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bumblebee

It’s Wild About Gardens Week! Wildlife is so important to gardeners, and none more so than pollinating insects.

Flowering plants have male and female varieties. The male plants produce pollen, which is carried over to the female flowers by insects. Once pollinated, the female plant can then produce fruit.

Without pollinating insects, plants would not be able to produce fruit, veg, nuts or seeds. In fact, three quarters of the world’s food comes from plants that are pollinated by insects.

There are over 1500 species of pollinating insect in the UK, including bees, wasps, moths, hoverflies and butterflies. But their numbers are dropping: 46% of European bumblebee species are in decline, and 23 bee and flower-visiting wasp species in the UK have already gone extinct.

But you can help!

There are 15 million gardens in the UK, covering approximately 270,000 hectares. If everyone took a few steps to help pollinators, it could make a real difference to their population numbers, and even save species from extinction!

These insects are vital for your garden plants and the ecosystem. Help them, and they will help you.

Think you know your garden insects?

Why not put your knowledge to the test with my Ultimate Insect Quiz! Those little critters can be incredibly surprising – I bet you don’t know all the answers!

Take the quiz now

How to get involved

There is loads of information on how to help pollinators in their active summer season with pollen-rich plants.

But equally important is giving them a space over winter, as their natural habitats have declined. They need safe, sheltered spots to hibernate and lay their eggs. And you can provide one, no matter what size your outdoor space is.

Projects

Make an insect hotel

David Domoney insect hotel

This is a home for insects over the cold months. Many species will hibernate there, and leave their eggs or young to spend the cold months in safety.

You can make it out of recycled materials like bamboo, plant stems and straw.

Check out my free guide to making all kinds of insect hotels, from simple projects to more intricate designs.

And here’s a step-by-step guide with pictures to making the pampas grass hotel pictured.

Let your garden grow wild

Put down those secateurs! Instead of cutting everything back in autumn, leave the dead stems in your flower borders until spring. Their hollow tubes make great natural nesting sites for insects.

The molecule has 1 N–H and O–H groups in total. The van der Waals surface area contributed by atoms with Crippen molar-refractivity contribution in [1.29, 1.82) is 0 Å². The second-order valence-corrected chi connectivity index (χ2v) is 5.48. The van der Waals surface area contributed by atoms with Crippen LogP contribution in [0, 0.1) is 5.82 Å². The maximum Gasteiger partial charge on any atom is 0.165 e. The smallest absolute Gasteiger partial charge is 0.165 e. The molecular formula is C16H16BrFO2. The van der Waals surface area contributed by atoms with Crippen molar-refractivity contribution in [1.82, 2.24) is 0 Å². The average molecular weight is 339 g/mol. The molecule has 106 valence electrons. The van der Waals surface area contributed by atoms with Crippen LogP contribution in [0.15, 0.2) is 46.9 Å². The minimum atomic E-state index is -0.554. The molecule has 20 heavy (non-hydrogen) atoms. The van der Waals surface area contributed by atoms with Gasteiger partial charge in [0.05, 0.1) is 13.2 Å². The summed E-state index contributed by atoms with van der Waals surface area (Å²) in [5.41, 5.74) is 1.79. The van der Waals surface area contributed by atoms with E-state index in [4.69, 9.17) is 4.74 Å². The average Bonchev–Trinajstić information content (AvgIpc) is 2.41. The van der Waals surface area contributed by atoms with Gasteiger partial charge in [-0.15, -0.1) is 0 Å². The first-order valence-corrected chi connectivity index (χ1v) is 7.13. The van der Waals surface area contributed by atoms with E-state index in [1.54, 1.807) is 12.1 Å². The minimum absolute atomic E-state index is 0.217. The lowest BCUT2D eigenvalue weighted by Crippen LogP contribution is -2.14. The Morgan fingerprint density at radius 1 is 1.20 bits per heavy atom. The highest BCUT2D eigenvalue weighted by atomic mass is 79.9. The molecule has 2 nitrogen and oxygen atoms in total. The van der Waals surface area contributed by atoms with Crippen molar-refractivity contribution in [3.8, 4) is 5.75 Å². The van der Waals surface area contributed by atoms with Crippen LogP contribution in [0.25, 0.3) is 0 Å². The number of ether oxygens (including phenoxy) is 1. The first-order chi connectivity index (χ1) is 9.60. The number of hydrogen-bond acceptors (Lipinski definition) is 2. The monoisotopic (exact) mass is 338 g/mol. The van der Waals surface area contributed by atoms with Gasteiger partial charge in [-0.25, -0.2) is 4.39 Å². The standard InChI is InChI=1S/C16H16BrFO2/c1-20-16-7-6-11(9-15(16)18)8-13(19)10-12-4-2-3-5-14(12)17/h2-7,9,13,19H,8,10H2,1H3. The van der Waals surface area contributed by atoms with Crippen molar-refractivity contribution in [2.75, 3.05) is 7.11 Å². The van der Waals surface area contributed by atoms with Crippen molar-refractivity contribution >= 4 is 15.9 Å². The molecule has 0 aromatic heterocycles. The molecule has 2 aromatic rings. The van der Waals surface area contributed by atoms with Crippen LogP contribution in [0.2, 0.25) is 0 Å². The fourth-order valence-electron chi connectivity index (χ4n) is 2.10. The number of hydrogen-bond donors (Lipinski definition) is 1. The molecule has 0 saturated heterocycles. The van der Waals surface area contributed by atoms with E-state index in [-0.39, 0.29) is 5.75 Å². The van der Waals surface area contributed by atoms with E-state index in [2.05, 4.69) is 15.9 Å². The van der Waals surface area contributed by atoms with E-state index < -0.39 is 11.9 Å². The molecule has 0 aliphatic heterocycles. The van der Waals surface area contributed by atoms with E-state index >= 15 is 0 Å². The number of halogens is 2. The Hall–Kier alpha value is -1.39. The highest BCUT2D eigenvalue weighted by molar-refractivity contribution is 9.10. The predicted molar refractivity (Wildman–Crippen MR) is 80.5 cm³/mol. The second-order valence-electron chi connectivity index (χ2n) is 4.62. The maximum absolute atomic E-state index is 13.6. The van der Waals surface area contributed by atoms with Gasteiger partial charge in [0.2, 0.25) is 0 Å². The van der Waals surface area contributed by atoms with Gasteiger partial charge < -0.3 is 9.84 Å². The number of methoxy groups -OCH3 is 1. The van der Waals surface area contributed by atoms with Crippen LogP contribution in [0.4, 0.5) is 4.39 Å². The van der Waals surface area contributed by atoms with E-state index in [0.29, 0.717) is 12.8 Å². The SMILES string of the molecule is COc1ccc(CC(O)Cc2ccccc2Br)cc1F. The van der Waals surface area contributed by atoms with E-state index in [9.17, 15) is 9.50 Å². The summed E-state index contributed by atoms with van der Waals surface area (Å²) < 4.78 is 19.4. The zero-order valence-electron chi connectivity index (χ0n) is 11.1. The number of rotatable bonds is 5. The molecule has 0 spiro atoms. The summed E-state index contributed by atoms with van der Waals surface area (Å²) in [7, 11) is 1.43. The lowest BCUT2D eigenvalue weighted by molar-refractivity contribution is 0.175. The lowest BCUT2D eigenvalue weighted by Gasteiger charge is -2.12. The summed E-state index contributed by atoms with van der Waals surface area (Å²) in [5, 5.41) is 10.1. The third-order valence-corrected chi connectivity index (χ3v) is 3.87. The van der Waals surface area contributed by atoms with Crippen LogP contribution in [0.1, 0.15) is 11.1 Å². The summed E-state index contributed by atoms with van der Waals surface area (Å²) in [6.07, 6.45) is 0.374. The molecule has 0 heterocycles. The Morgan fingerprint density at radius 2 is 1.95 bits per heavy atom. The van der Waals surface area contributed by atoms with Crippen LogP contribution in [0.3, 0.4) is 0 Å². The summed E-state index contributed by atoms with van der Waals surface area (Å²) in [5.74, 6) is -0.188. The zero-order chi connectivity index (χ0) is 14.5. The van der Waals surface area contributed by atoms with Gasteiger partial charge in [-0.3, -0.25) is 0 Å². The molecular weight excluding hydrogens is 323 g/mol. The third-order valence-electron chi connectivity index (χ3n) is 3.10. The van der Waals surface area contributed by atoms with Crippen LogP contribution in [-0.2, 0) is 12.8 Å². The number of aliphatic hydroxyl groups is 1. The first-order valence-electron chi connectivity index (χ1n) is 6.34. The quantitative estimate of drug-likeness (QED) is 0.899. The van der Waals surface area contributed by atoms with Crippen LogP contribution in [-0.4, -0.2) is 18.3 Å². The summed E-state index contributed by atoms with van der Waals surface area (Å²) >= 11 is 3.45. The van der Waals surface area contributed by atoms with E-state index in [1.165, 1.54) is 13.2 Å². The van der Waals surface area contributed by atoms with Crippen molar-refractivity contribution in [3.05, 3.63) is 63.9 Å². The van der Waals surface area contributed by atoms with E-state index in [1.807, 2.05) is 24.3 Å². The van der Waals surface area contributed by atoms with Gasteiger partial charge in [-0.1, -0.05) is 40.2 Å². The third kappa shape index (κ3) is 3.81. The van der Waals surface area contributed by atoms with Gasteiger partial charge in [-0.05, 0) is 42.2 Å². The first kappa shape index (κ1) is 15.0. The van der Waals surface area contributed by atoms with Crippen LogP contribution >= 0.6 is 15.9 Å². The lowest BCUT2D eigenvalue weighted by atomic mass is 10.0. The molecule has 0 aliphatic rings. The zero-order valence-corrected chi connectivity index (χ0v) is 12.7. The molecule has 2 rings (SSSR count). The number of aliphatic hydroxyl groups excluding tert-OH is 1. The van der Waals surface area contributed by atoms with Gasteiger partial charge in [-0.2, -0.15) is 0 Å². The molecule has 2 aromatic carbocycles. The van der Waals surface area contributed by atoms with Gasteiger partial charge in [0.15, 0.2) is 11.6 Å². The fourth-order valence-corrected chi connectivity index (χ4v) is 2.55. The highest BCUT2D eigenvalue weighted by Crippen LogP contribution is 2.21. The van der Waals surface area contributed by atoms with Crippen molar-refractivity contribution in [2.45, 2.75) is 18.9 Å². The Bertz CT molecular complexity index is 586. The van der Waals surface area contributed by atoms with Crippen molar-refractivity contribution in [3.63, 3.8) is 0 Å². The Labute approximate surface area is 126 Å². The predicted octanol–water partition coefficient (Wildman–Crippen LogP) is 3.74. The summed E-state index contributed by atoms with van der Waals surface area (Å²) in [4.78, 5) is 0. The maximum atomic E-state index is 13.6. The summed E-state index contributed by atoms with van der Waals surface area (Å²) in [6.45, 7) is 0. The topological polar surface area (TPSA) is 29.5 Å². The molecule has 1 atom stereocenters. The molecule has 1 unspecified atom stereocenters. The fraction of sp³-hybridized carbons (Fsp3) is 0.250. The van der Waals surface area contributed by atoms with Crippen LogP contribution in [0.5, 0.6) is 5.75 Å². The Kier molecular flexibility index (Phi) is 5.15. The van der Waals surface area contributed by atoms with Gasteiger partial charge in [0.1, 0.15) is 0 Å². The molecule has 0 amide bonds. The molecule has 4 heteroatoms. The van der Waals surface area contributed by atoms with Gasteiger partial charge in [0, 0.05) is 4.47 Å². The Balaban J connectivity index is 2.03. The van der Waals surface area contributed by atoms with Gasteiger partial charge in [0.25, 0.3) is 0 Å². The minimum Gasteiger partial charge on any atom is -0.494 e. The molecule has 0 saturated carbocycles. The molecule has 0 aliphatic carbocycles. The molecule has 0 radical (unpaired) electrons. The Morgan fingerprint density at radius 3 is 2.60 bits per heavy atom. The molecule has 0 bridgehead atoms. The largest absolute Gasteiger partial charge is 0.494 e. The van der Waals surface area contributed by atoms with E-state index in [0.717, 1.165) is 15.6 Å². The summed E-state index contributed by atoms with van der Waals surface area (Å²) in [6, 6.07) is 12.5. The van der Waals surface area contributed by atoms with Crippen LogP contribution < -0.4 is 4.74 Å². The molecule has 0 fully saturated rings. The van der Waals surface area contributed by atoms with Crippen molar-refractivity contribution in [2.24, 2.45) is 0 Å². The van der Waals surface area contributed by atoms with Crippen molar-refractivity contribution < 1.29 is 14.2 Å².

You can also leave a shady patch of the lawn to grow long. Stop mowing it until spring, and insects will hibernate in the grass and soil.

Grow plants for pollen and nectar

Pollinators need nectar for a sugary energy boost, especially when they emerge from hibernation in spring. Plants that are rich in nectar over winter include ivy, crocus, aster and winter aconite.

Here are my top ten plants for pollinators – something to put in the garden next year.

Be responsible with pesticides

I know nobody likes to have pests on their plants, but be judicious with the pesticides.

Check plants regularly for signs of pests, and pick off small infestations by hand. If you do have to use pesticides, don’t spray them while the plant is in bloom or beneficial pollinators may be harmed.

Join the bug hotel competition

The Royal Horticultural Society has joined forces with The Wildlife Trust to create the ‘Build a bug hotel’ competition. They are asking gardeners, schools and community groups to build a bug hotel and submit their pictures. The closing date is 31 October – find out more here.

Build a log pile

Recreate a wild woodland habitat by building a log pile for your garden insects. You can create a simple log stack, or bury some logs for a damp haven for insects, invertebrates and even garden toads!

Put up a bird box

Don’t forget about our feathered friends! Many birds need a nice warm house to have a nap in on cold days, and they check out potential nesting sites well in advance of spring! Watch my video on different bird houses.


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